If you have been charged with embezzlement, either at the state or federal level, there are some things you need to know about your criminal defense. The prosecutor’s primary objective is to seek restitution for the victim, and not necessarily to throw you in jail. However, in order to fight your charges fully and to preserve your freedom and happiness, it is imperative you have the right legal assistance on your side.
“Robert Helfend is one of the best criminal defense attorneys I’ve ever worked with. He was so knowledgeable, and always made sure I understood everything every step of the way. I would definitely recommend him to anyone who wants an understanding, caring, and truly helpful lawyer.”Pat, CA
As a Los Angeles embezzlement attorney with more than 20 years of experience, I understand that embezzlement, fraud and all other white collar crimes are serious charges. Many of my embezzlement clients tell me that they never intended to take things to the point of committing a crime. Many more tell me that they thought they were engaging in an honest activity, and weren’t aware of the law. Others, of course, are entrapped by federal investigators.
Regardless of the particular circumstances of your charges, I have the knowledge and experience to conduct an accurate assessment of the matter. I can determine what approach will be most advantageous at this point to negotiate with the prosecuting attorney or fight to the end in criminal court. When I am able to get involved early in the process, sometimes even before formal charges are filed against my client, I am often able to get better results. I may even be able to keep the matter out of court and off your record.
You could be charged with grand theft if the amount you are accused of stealing is worth more than $950. In order to prove that you are guilty of embezzlement, a prosecutor must show: that you had a relationship of trust with the victim, that you were entrusted with money / property, or that you intended to deprive the victim of those funds or property by taking them as your own. Many different individuals can be accused of embezzlement: care-givers, retail workers, contractors, valet drivers, jewelers, tenants, etc.
If you are convicted of embezzlement, you could face some harsh consequences. You could be charged with either a misdemeanor or a felony, depending on your criminal record and the details of your case. If you are convicted of a grand theft embezzlement misdemeanor, you could spend one year in jail and be forced to pay $1,000. If, however, you are convicted of a felony embezzlement charge, you could spend up to 16 months in jail or even two to three years in prison, and have to pay $10,000.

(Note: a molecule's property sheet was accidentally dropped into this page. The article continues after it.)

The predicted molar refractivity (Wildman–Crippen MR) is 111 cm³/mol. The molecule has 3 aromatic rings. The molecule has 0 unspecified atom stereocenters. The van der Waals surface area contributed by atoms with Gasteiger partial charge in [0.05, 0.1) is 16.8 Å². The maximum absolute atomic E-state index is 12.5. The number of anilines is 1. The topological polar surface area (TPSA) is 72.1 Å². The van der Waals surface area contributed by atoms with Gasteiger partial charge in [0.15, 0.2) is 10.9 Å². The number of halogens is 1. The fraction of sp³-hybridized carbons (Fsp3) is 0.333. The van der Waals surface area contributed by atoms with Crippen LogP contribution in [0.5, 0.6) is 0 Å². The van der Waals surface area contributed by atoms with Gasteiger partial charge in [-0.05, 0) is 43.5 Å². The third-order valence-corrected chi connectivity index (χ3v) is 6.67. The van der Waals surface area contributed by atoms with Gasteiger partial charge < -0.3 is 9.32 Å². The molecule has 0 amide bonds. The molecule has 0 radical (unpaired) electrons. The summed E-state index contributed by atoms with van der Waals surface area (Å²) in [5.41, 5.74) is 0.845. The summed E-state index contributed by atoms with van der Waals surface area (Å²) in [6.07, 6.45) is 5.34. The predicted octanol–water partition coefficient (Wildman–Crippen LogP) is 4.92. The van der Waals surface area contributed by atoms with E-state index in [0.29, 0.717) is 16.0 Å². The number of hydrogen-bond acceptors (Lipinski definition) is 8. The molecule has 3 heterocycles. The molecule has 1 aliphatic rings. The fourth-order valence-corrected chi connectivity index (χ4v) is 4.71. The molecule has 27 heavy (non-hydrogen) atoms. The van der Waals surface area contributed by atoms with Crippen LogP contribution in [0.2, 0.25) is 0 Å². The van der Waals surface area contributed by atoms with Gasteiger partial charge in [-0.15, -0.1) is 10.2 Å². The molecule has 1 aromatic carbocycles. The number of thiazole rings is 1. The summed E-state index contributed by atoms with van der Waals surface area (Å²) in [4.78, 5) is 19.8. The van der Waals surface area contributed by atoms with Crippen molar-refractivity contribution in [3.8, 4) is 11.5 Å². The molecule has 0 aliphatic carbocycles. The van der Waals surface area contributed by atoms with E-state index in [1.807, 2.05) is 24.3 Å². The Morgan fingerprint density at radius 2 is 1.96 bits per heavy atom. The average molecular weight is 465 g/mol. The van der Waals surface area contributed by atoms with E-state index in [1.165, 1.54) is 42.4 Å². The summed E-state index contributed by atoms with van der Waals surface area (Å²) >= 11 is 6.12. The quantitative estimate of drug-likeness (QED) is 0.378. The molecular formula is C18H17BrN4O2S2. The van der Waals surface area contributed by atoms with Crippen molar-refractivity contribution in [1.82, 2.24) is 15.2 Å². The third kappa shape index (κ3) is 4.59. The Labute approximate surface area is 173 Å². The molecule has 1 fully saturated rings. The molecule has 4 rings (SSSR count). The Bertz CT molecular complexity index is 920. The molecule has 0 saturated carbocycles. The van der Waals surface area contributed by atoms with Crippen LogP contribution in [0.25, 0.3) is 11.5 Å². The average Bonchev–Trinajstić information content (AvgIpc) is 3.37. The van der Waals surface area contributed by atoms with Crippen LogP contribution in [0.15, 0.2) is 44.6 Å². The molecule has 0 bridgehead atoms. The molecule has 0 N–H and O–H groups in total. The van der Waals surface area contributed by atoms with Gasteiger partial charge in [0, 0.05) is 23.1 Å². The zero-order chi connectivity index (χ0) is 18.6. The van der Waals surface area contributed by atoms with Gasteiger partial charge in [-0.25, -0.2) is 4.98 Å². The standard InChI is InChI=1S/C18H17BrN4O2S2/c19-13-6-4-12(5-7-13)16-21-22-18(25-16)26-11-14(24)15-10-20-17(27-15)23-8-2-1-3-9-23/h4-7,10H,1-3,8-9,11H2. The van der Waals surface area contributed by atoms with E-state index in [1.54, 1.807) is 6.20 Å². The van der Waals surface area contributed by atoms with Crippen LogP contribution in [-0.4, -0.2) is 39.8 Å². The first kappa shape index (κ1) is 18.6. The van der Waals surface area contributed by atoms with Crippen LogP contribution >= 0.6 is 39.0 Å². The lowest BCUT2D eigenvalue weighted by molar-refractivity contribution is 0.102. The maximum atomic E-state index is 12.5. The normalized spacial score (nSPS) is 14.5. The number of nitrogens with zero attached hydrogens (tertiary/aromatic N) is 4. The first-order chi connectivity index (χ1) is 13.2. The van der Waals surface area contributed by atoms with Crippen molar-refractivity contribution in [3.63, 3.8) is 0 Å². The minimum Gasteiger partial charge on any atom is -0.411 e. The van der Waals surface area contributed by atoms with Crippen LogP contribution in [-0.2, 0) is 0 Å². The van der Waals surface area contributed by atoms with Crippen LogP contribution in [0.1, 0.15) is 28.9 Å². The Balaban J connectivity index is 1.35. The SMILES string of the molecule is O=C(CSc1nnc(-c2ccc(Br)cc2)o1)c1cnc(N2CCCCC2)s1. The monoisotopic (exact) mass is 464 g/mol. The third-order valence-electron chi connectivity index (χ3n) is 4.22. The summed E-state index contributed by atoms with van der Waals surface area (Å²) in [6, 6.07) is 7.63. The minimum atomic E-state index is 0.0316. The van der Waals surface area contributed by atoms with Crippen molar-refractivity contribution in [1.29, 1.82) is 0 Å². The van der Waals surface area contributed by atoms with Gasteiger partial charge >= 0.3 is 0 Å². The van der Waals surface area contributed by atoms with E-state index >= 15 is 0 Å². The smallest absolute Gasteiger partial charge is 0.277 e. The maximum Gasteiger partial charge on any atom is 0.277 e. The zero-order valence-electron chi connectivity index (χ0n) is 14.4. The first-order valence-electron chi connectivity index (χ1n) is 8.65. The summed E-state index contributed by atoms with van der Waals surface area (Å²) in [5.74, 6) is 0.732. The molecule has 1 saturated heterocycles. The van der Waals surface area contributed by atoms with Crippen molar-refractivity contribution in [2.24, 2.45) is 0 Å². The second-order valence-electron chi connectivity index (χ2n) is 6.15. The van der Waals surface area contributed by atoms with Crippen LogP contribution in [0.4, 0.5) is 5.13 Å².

If you are convicted of petty theft embezzlement, you could spend six months in jail and pay up to $1,000. If you did not embezzle more than $50, you might be able to get your charges dropped to an infraction- which would only result in a $250 fine. If you embezzled more than $950 over the course of a year, each act of embezzlement can be added up to charge you with grand theft. If you embezzled more than $65,000 this is an aggravated offense and you could face an additional year added to your prison sentence. If you embezzled against a dependent or a senior citizen, you could also face additional sentences.
Contact an embezzlement attorney for your defense
Embezzlement is a type of theft crime that is committed through misrepresentation or an entirely clandestine approach. It is committed by a person in a position of responsibility or trust, when he or she transfers or misappropriates funds for personal use. This is a nonviolent crime; years in prison and other harsh criminal penalties are therefore often not the right form of punishment. Restitution is usually the primary goal of the prosecuting attorney. For all of these reasons, you need to make sure that your rights and future freedoms are protected by a defense attorney who has the skills and know-how to do so. At my firm, you can count on aggressive, dedicated attention to your legal matters.